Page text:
25 February 2015

Putting together a pattern

As I'm preparing a few patterns for testing/editing, I thought you might be interested to see the elements that go into a pattern. Every designer has a different skill set, but with my former life as an Art Director and Graphic Designer, I am able to do the layout, photo editing (sometimes photography, too), and chart creation, in addition to the writing and grading. There are a couple of areas where I'm mulling over changes, and I'd love your feedback. I've included the Thistle Leaf Shawl pattern pages for reference :)


  • title - preferably memorable and evocative of the design, not numeric (Cardigan #987, anyone?) or generic (Long Sleeve Pullover), and as a general rule not tied to the color of the sample, since I never want a knitter to feel left out because they don't like the way they look in blue, or red reminds them of their ex
  • description - also known as "romance" copy - interesting and explanatory, since I want to set the scene and highlight what makes it special, with correct grammar and spelling, of course (I was an English major, and my mother was a language arts teacher back in the day)
  • photos - a "hero" shot (one that shows the item and conveys the mood and doesn't have me looking too doofy) plus a close-up (usually of the stitch pattern) and an image that gives an idea of overall size/shape and/or the back of the item (and if there is room on the following pages, I will include additional images for illustration)

info page

  • sizing - I'm currently considering doing away with "letter" sizing completely on my graded patterns and just providing finished measurements with ease information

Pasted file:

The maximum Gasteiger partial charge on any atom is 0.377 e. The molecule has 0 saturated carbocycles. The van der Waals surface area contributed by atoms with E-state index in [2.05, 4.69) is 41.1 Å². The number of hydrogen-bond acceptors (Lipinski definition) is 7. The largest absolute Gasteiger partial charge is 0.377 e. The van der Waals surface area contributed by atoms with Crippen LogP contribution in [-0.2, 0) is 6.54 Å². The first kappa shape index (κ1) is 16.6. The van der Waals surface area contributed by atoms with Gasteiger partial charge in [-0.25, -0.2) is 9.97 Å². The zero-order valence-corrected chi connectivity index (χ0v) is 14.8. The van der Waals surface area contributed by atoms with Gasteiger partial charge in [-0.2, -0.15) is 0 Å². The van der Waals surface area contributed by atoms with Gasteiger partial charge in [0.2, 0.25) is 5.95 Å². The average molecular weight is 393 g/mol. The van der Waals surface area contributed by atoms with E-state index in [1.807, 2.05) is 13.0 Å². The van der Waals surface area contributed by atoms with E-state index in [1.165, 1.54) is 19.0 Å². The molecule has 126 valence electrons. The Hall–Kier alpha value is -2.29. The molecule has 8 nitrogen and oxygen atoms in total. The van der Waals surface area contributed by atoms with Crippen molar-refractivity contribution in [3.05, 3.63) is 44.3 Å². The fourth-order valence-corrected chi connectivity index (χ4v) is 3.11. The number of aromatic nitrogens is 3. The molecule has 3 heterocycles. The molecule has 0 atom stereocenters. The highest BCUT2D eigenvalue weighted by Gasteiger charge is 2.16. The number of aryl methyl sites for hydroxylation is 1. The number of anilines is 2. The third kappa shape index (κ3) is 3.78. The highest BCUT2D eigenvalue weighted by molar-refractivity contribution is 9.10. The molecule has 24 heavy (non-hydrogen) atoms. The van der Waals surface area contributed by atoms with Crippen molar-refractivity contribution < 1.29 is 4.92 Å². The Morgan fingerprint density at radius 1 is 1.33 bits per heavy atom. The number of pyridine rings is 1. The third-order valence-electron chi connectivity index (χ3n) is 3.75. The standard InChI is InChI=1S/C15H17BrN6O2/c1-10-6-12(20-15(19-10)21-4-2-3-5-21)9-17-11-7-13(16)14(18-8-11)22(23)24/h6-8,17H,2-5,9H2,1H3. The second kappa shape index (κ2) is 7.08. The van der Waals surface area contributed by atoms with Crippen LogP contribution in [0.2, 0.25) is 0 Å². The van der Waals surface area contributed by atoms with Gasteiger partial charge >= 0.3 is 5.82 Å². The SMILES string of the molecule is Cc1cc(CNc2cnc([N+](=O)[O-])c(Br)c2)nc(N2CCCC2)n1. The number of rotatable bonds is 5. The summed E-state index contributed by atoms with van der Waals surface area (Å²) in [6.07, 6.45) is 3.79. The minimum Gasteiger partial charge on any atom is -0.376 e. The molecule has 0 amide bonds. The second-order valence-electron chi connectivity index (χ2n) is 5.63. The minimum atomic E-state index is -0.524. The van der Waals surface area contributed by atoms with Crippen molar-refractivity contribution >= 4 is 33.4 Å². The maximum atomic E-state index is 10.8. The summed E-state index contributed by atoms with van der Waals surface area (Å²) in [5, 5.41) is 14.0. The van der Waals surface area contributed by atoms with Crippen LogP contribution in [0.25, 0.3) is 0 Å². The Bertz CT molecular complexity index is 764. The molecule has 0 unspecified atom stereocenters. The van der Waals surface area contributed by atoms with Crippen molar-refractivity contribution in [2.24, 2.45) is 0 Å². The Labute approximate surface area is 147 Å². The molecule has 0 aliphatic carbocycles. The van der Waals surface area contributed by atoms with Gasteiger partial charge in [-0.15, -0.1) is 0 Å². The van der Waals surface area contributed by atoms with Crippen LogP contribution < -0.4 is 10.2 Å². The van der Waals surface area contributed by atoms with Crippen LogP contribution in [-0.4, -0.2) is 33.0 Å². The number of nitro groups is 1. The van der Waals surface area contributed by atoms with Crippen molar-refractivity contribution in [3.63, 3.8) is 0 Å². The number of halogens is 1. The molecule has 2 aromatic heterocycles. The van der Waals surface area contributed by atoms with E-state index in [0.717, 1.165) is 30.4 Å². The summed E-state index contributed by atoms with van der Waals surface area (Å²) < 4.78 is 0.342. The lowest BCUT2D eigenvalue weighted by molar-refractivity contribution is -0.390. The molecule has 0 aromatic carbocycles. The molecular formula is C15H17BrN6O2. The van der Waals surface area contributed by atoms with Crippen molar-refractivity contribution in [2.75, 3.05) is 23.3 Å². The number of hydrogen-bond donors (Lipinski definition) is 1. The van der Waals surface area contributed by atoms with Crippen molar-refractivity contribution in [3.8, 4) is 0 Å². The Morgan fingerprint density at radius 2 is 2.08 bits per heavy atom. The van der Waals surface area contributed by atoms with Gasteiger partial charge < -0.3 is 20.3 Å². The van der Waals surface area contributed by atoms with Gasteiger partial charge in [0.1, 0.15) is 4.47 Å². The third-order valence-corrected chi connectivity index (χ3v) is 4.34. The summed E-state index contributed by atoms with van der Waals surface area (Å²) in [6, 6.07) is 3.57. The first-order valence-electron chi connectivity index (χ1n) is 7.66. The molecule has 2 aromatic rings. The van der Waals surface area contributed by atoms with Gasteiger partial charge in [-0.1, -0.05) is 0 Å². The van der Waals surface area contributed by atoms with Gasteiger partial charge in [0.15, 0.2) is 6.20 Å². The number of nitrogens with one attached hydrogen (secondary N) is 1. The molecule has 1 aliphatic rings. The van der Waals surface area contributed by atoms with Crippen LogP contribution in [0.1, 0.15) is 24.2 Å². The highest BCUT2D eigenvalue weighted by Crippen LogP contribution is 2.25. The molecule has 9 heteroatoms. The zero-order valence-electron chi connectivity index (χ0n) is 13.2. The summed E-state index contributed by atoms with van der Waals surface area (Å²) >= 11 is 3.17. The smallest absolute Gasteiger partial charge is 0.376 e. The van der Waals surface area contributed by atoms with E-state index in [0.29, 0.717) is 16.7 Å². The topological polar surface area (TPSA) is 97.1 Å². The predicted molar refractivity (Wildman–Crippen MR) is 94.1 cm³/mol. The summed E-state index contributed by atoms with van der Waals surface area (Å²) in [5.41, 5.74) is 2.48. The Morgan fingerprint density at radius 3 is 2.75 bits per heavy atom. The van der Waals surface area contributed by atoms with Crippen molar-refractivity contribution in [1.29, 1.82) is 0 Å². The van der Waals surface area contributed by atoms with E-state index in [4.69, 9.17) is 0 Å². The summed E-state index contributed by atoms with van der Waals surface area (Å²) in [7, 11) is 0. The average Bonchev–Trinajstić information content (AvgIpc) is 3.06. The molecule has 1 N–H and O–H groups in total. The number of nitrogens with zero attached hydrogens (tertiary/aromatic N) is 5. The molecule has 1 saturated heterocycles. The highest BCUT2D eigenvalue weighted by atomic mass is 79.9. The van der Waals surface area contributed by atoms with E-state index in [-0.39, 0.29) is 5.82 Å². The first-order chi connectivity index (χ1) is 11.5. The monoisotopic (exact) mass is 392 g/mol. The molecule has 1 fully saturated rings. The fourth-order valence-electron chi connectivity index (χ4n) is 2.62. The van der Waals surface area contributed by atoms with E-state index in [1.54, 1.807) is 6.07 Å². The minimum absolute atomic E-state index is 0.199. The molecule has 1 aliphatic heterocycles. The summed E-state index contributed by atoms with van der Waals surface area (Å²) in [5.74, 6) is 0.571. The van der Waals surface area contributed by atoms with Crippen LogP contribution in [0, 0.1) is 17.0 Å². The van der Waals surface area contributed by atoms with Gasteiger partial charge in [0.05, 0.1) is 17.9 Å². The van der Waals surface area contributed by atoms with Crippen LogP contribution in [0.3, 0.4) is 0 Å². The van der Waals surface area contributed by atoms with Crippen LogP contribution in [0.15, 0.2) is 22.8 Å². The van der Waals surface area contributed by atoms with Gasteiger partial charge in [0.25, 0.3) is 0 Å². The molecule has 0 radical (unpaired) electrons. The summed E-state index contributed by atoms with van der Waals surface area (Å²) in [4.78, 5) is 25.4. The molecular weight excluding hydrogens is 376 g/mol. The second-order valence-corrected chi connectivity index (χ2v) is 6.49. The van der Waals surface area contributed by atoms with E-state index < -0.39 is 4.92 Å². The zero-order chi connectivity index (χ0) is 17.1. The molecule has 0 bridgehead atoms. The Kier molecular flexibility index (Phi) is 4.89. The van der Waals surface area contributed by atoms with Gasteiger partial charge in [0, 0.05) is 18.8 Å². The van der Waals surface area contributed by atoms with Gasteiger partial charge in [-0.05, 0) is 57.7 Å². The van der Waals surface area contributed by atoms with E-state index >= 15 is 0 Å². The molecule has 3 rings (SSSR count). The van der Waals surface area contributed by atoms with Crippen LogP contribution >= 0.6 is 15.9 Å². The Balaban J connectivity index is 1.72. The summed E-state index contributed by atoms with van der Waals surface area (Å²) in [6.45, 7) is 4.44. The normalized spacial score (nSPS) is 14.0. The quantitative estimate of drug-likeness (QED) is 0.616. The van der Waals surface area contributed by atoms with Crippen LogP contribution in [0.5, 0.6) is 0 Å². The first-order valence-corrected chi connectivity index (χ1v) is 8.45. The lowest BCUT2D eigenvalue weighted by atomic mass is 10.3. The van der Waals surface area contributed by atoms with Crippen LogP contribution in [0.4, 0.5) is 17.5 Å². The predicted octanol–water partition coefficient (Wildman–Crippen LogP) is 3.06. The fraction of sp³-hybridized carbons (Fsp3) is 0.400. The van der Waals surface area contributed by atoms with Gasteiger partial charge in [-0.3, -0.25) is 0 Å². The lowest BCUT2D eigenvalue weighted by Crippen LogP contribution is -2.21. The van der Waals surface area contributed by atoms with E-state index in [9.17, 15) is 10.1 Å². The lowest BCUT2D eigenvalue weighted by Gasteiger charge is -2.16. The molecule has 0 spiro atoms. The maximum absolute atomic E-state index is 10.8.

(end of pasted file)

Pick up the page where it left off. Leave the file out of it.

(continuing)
What do you think about letter sizing vs. finished measurements?
  • materials list - yarn, tools, notions - I want to make sure knitters have everything they need to successfully create their version of my pattern, and I've started to include yardage approximations for each size, not just number of skeins, for easy yarn substitution
  • gauge information - usually given in Stockinette Stitch to help knitters in their yarn choice
  • skills needed - a list of which techniques are used so that knitters aren't surprised
  • notes - specifics about techniques used in the pattern and other helpful tidbits
  • abbreviation list and stitch guide - I always cross check these against the written pattern to make sure I cover every abbreviation used and provide instructions for any stitches not charted/written out
  • schematic - these are kind of my bete noire, but hopefully you can't tell that from looking at them! Generally, they are in imperial measurements, but I'm mulling over including metric (ditto for sizing)
    Would the inclusion of metric help you?
  • thanks and my blurb - I don't do any of this on my own, so I like to tip my hat to my testers, tech editor, photographer, etc., and then share a little bit about me

pattern page(s)

  • charts (if applicable) - I create all my charts in InDesign with the knitsymbols typeface - it's a very satisfying, detail-oriented part of the process for me
  • chart key - a chart isn't much help if a knitter can't understand it!
  • written version of charts - another challenging area sometimes since I'm a visual person (the written version of Upon the Spanish Main was quite complicated but turned out really well) - every time I think of going chart-only I am reminded of all the different learning paths there are in the world and the knitters whose brains cannot process the information in a chart
  • pattern - the actual written instructions, which need to be clear, efficient, and address every size for all portions of the knitted item, including finishing 

Lots of different pieces go into a pattern! And as a former Art Director I'm always trying to fit things together as snugly as possible (must. save. paper.). But that's the basic formula for how I present a pattern. Now, how I write it? That's a story for another day.

I'd love to hear what you think about those two questions. If you're a designer, I'd love to hear what elements you include in your patterns.

Thanks for stopping by, and happy knitting!
xoxo, Kathleen

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